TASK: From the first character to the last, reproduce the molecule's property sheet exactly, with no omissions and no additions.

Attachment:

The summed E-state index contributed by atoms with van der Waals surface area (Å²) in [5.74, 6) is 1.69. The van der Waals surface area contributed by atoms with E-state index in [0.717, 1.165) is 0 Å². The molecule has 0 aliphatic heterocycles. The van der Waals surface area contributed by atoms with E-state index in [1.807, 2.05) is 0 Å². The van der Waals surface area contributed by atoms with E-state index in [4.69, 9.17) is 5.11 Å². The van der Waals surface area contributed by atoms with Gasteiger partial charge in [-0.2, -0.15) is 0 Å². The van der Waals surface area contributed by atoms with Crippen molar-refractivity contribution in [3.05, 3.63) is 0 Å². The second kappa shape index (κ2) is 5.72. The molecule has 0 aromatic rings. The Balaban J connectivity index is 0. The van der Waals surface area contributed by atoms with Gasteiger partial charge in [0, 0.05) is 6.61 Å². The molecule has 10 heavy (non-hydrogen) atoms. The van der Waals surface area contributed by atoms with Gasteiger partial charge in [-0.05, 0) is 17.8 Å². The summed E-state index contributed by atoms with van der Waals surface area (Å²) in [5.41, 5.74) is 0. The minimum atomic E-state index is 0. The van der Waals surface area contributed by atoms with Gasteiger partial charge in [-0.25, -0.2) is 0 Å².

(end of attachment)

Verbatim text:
The summed E-state index contributed by atoms with van der Waals surface area (Å²) in [5.74, 6) is 1.69. The van der Waals surface area contributed by atoms with E-state index in [0.717, 1.165) is 0 Å². The molecule has 0 aliphatic heterocycles. The van der Waals surface area contributed by atoms with E-state index in [1.807, 2.05) is 0 Å². The van der Waals surface area contributed by atoms with E-state index in [4.69, 9.17) is 5.11 Å². The van der Waals surface area contributed by atoms with Gasteiger partial charge in [-0.2, -0.15) is 0 Å². The van der Waals surface area contributed by atoms with Crippen molar-refractivity contribution in [3.05, 3.63) is 0 Å². The second kappa shape index (κ2) is 5.72. The molecule has 0 aromatic rings. The Balaban J connectivity index is 0. The van der Waals surface area contributed by atoms with Gasteiger partial charge in [0, 0.05) is 6.61 Å². The molecule has 10 heavy (non-hydrogen) atoms. The van der Waals surface area contributed by atoms with Gasteiger partial charge in [-0.05, 0) is 17.8 Å². The summed E-state index contributed by atoms with van der Waals surface area (Å²) in [5.41, 5.74) is 0. The minimum atomic E-state index is 0. The van der Waals surface area contributed by atoms with Gasteiger partial charge in [-0.25, -0.2) is 0 Å².